Dave Plotkin (search) rocked around the clock — several times over.

The disc jockey at Rollins College's (search) WPRK-FM unofficially set a record Friday for the world's longest continuous broadcast by a single DJ.

Plotkin, 25, took to the airwaves at 9 a.m. Monday and signed off at 11:03 p.m. Friday, a 110-hour span. A DJ in Switzerland lasted 105 hours in July 2002.

"Everthing I did, every facet of my life for the past five days, I was broadcasting on the radio with a wireless (microphone) or here in the studio," Plotkin said Friday evening in the seconds before reaching Hour 106 and breaking the old record. "I miss the outside world."

The event, planned for more than a year, raised $16,150 for the 52-year-old radio station.

It will take Guinness (search), keeper of the world's records, four to six weeks to validate Plotkin's feat.

Under Guinness' rules, Plotkin had to speak at least once every 59 seconds. And there was no napping while "In-A-Gadda-Da-Vida" played: Songs could not be longer than six minutes.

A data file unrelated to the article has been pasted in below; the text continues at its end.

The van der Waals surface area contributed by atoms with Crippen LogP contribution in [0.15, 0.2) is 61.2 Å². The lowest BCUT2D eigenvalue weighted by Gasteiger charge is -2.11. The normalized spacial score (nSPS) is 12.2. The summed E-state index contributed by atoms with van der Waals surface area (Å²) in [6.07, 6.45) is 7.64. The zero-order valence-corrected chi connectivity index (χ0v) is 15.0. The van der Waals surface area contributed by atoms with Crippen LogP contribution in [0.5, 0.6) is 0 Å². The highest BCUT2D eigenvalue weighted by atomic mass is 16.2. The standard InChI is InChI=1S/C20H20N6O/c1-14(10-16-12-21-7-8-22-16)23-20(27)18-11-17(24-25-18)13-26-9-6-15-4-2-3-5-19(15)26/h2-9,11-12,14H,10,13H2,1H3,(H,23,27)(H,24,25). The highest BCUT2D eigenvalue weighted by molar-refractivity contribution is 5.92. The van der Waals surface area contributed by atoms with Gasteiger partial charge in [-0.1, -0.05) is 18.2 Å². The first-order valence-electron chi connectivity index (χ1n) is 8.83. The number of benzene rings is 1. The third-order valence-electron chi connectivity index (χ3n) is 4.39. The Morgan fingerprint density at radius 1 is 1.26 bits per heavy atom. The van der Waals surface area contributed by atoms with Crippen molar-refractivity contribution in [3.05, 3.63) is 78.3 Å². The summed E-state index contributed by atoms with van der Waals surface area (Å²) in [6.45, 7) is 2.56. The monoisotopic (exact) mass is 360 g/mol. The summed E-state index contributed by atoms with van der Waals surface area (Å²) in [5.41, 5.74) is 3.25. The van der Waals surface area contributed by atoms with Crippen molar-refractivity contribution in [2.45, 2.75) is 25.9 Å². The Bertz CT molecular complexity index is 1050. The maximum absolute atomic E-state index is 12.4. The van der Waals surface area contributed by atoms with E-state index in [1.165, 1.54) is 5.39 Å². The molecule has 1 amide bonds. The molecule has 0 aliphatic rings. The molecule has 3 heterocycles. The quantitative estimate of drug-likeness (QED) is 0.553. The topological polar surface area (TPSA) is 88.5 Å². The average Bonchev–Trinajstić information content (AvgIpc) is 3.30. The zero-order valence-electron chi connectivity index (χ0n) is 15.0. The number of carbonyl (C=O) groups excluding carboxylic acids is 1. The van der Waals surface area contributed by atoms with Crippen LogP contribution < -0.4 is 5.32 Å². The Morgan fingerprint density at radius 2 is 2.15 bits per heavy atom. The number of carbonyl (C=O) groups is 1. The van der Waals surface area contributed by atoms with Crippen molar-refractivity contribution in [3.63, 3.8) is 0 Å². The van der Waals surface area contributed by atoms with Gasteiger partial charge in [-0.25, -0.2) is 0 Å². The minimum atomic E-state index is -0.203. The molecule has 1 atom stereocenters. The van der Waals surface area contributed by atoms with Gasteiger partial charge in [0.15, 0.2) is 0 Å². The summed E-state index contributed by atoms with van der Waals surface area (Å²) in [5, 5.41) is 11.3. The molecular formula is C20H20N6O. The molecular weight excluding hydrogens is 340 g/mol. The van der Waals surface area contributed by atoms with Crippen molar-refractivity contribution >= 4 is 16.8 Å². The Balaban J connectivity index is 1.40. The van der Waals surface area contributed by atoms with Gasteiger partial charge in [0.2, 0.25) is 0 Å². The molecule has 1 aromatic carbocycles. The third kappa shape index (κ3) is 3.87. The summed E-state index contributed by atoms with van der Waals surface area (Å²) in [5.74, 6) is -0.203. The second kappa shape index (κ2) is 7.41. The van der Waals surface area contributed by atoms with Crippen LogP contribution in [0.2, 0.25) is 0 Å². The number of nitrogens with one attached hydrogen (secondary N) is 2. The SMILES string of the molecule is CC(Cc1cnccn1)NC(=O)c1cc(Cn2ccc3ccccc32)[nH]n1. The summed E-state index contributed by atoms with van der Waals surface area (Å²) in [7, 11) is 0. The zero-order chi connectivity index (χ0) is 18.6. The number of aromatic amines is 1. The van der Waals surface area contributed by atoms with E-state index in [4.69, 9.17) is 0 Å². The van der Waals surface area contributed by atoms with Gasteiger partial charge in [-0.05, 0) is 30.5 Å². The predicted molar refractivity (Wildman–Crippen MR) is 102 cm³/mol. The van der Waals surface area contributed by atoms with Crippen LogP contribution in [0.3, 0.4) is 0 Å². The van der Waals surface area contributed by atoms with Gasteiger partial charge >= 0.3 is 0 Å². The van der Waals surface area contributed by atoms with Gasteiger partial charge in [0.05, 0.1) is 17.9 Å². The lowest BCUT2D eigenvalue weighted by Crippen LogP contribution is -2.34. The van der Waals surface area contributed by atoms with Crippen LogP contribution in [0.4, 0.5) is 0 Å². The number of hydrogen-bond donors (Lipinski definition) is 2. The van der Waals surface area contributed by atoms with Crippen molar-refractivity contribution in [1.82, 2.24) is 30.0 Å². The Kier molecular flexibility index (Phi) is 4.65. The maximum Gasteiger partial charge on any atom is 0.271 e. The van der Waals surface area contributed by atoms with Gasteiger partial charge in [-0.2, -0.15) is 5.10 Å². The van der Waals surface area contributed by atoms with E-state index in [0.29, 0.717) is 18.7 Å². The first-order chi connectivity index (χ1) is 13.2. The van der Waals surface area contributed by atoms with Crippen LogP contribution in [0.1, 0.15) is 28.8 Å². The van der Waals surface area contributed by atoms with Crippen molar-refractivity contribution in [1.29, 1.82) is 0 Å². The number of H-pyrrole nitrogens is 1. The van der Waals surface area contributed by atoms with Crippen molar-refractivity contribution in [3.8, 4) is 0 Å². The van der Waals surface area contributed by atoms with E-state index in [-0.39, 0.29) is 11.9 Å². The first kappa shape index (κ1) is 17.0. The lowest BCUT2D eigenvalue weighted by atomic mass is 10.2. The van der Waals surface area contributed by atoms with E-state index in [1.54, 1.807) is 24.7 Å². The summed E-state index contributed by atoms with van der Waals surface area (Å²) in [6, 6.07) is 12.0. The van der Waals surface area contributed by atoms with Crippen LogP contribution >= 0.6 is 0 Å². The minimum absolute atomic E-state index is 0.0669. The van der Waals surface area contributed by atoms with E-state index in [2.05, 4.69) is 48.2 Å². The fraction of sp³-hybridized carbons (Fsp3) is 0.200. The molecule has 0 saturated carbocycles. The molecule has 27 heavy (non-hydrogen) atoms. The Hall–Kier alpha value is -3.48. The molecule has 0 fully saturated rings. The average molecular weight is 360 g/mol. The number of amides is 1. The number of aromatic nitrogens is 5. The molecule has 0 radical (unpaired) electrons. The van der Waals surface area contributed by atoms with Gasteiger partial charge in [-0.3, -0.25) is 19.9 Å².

The event, planned for more than a year, raised funds for the station. The broadcast, which also went out over the Internet, drew donations from as far as Peru.

In between spinning CDs from indie rockers, Plotkin hosted local bands, interviewed artists and civic leaders, gave interviews himself and took cold showers in a stall built down the hall from the studio.

He was watched by medical professionals, journalists, friends, family and assorted well-wishers in what turned into the small liberal-arts college's social event of the season.

"Since you've been down here in this hole of hell for so long," said a woman offering Plotkin a purple orchid, "I thought you needed something alive and beautiful."

Others seemed to be drawn by the curious sight of a man determined to stay awake for close to five days straight. Toward the end he tried to put CDs into closed trays, banged his head on the microphone and forgot his station's call letters.

"I'm a lab rat," said Plotkin, his face unshaven and his eyes fading in and out of glassiness.